W. Kamau Bell wraps the 5th season of his Emmy-winning “United Shades of America” Sunday right here on LI.
Taped last fall in Great Neck and Roslyn, the first half of the finale, about Iranian Americans (CNN at 9), also features a familiar face: Sen. Anna Kaplan (D-Great Neck), who represents the 7th State Senate District, which stretches from Hicksville to Great Neck.
Kaplan — the first Iranian American to be elected to either the Assembly or Senate, where she’s served since 2018 — recalled recently that when the program approached her, “I said we Iranians are very big on eating and like to show our love of food, so ‘I’d love to have you come over for the Shabbos [Friday-night Sabbath] dinner.'”
In an interview, Bell called the Oct. 4 dinner with Kaplan and her family “great fun,” while the food (all kosher) certainly didn’t hurt either. (For the record, Kaplan served the Tehrani and Nash Didani styles of Gondi — sometimes called “Persian Matzo Balls” — which are made of chickpeas and chicken, sangak flatbread, and roasted chicken with a saffron rice Persian-style crust, or “tahdig,” on the bottom. Baklava, cut fruit and berries for dessert.)
A particularly smart and compassionate cable news show, “United Shades” has spent five seasons exploring American culture with open eyes and heart. (The second part of Sunday’s finale, at 10, is on Los Angeles’ desperate homeless population.)
No departure this Sunday, which effortlessly countermands — per program notes — “the conventional American imagination” about Iran dating back to the hostage crisis, and by association, its immigrants, many of them Jews like Kaplan who arrived here in 1979 as a 13-year-old refugee.
“Of all the people to demonize,” said Bell in an interview, referring to those LIers profiled Sunday. “They believe more in the American dream than Americans born and raised here.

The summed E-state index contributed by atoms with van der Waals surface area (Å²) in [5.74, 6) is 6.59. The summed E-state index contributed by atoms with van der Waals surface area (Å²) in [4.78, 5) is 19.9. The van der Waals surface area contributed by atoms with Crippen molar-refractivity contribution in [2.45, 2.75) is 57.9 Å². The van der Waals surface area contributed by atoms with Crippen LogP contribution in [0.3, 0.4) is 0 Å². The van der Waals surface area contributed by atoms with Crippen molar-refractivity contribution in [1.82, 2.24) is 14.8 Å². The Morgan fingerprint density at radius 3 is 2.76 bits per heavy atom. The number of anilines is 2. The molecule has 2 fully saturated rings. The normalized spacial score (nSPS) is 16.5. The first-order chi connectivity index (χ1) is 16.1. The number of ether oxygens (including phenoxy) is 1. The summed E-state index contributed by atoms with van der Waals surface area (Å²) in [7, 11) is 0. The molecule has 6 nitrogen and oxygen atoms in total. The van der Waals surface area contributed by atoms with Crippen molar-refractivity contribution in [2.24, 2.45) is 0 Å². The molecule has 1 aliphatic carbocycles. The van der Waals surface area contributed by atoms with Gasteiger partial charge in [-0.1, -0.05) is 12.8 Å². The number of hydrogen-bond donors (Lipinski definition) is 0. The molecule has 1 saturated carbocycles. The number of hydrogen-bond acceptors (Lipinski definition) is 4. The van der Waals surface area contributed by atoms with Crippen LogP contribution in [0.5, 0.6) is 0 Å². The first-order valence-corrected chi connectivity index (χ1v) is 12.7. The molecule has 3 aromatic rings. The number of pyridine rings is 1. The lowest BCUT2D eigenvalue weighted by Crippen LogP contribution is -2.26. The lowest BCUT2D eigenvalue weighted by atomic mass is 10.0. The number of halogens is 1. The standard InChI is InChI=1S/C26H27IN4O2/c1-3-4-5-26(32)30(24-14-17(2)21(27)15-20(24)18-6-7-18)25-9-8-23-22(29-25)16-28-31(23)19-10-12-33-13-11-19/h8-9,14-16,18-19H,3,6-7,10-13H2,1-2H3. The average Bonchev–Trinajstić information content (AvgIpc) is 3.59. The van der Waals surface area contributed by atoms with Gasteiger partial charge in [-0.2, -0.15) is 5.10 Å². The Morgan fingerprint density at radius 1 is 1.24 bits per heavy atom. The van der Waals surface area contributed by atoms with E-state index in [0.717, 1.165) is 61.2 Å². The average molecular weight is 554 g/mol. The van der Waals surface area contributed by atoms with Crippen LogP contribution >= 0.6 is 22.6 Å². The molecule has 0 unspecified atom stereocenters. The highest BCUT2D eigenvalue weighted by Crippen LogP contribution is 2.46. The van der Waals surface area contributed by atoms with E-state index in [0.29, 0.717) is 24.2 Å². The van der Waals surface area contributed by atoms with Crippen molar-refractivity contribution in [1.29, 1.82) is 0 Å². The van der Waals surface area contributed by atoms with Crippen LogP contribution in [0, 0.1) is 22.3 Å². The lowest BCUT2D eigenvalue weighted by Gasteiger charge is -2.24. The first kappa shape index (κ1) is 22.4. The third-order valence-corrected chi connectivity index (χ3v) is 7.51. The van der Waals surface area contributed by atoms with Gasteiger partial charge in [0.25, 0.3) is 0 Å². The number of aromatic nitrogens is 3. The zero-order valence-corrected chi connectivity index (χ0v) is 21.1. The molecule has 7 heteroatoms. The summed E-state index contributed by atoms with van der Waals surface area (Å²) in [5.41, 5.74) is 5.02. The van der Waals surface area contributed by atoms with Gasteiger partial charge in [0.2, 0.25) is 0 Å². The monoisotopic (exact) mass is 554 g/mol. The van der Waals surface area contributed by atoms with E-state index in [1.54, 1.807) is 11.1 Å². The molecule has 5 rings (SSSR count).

Parts of the episode were also shot at Dianne’s Bakery on Bryant Ave. in Roslyn, where Bell interviewed some regular customers — in this instance, Iranian-American supporters of President Donald Trump. In that segment, viewers meet Shahab Solyemoni, Kourosh Rium, Ely Sakhai, Joseph Seogh, Henry Sasson and Michael Hakimi. Each of them emphatically make Bell’s particular point as well.
“American is the land of opportunity,” says Seogh during the segment. “It truly is that.”
While noting that her district is certainly “diverse” — it includes 12,000-15,000 Iranian Americans, most of them Jewish refugees like Kaplan who arrived after the 1979 revolution — Kaplan concedes that “I wouldn’t say they don’t [all] vote for me but I wouldn’t say they [all] do. Even in this community, people are divided. ”
But “for me, the message” of Sunday’s finale should easily resonate across that political spectrum: “I still can’t believe how blessed I am,” she says. “A political refugee who came to this country and to have the opportunities I’ve had? There are still days that I pinch myself.”